Music to da Ears

Liddo Bitta Tita

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Story by Kathy Collins | Illustration by Matt Foster

Listen to this column read aloud in pidgin:

no ka oi illustration by matt foster

By now, I guess you pau read about all da bes’ places fo’ grind on Maui, maybe even had a chance fo’ check out some a da rest’rants fo’ yo’self. An’ make sure you pick up da nex’ issue of MNKO, July-August, ‘cause dat one going show some of Maui’s bes’ beaches. You know, all dis “Bes’ of Maui” talk wen’ get me t’inkin’ about what it takes fo’ be Da Bes’.

Fo’ almos’ 150 years, people been sayin’ — an’ singin’ — Maui no ka ‘oi (Maui fo’ sure da bes’). Back in da day, mele pana (place songs) was all da rage, an’ had plenny songs written about ev’ry Hawaiian island, talkin’ about how hanohano (glorious) or kilakila (majestic) each island was. But only Maui get da nerve fo’ say we not jus’ da bes’, we da bes’, fo’ sure. Dass ‘cause dass da truth.

Da phrase wen’ come from couple, t’ree mele pana written by two rev’rends, so must be true, ‘cause da rev’rends no would lie. Da Rev’rend S. Pa‘aluhi, who was at Ka‘ahumanu Church in Wailuku in da 1860s, was da firs’ fo’ put ‘em in one song. Aftah him, da Rev’rend Samuel Kapu Sr. wen’ write da mos’ populah Maui song, “Maui No Ka ‘Oi.” One a da reasons da song wen’ catch on so good was da tune. Da Rev’rend Kapu wen’ use da melody from da old Amera-can kids’ song “My Boat Is Sailing,” which he wen learn from da New England missionaries, an’ he wen’ write Hawaiian words fo’ go wit’ da tune. Almos’ hundred years aftah dat, da famous steel guitah guy Jerry Byrd wen’ record one instra-mentoh version called “Maui Chimes.” In grade school music class, they nevah teach us da Hawaiian words, but we wen’ learn how fo’ play “Maui Chimes” on da ‘ukulele, an’ dey wen’ give us English words fo’ sing along:

Da ‘ukuleles, da ‘ukuleles are sounding gently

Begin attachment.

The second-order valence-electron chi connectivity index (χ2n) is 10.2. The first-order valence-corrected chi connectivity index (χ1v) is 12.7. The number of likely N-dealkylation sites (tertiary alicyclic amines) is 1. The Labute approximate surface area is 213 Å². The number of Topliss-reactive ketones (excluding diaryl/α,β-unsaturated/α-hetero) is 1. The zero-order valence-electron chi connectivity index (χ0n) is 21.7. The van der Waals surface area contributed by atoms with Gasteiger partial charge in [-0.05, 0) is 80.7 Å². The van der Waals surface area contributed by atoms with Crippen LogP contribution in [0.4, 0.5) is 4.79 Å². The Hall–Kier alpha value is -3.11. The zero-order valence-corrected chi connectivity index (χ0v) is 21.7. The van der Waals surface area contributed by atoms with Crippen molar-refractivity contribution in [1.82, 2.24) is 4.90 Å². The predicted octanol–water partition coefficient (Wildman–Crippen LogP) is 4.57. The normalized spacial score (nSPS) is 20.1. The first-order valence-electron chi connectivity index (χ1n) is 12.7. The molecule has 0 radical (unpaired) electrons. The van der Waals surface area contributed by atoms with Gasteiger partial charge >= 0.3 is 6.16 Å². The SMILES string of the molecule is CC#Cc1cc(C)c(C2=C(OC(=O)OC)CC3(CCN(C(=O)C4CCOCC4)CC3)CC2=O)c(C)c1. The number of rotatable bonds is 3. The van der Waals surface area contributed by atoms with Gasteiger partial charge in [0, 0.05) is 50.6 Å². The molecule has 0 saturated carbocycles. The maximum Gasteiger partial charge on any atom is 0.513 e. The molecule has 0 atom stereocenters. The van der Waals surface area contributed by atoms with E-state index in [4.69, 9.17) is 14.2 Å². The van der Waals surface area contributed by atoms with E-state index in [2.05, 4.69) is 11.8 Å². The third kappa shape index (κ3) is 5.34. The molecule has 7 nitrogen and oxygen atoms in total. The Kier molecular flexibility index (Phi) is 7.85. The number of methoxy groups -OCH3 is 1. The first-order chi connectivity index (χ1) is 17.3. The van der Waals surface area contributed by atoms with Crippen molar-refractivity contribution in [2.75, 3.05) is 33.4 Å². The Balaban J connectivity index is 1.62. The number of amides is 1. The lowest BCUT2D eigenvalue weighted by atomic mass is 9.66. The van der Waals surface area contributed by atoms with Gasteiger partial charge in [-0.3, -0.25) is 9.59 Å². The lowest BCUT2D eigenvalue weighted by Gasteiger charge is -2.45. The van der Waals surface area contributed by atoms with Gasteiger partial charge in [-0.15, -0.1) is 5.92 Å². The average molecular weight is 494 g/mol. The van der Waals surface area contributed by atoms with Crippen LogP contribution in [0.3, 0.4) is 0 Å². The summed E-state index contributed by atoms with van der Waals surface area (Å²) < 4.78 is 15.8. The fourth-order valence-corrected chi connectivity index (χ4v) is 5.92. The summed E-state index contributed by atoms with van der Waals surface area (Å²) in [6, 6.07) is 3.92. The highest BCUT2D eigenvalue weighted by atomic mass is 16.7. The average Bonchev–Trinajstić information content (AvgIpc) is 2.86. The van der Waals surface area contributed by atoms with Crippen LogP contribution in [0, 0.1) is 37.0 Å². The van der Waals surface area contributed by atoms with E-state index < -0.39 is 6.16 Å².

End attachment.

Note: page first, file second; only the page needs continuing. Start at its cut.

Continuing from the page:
ovah da watah.
Da ‘ukuleles, da ‘ukuleles are sounding gently
ovah da sea. . . .

Get one noddah song called “Maui No Ka ‘Oi,” written by Harry Owens in 1937. Dis one get English words already:

Land of sweet contentment, land of hope an’
promise, Maui, my Valley Isle. . . .

In da island lore, there’s a story told;
A princess fair an’ a kane [man] bold
Sailed da oceans one by one
Till dey found da House of da Sun.

Dey called it home an’ dey offered a prayer
In t’anks to da gods who had brought dem there.
Da name dey gave to dis land of joy
Is Maui, Maui no ka ‘oi.

See, Maui No Ka ‘Oi, dass not jus’ da name of dis magazine, or one tourist industry catch phrase. Fo’ old-time Mauians, born an’ raised, “Maui no ka ‘oi” is one way of life. From small kid time, we was taught dat when you no ka ‘oi, you get special kuleana.

Kuleana get plenny meanings: rights, priva-lege, ra-sponsa-bility. Our kupuna (elders) wen’ make sure dat we knew how lucky we was fo’ live ovah here, an’ fo’ be proud fo’ be one Maui girl or boy. An’, main t’ing, when you live in da place dass da bes’, you gotta be da bes’. You gotta do yo’ part fo’ make Maui da bes’, no do nottin’ fo’ make Maui shame.

Guys from da oddah islands, dey t’ink we braggin’ when we say, “Maui no ka ‘oi,” but we not. We jus’ tellin’ da truth about da place we love, an’ we ra-minding ourselfs about our kuleana. Like da guy Waltah Brennan used to say on TV, no brag, jus’ fack.

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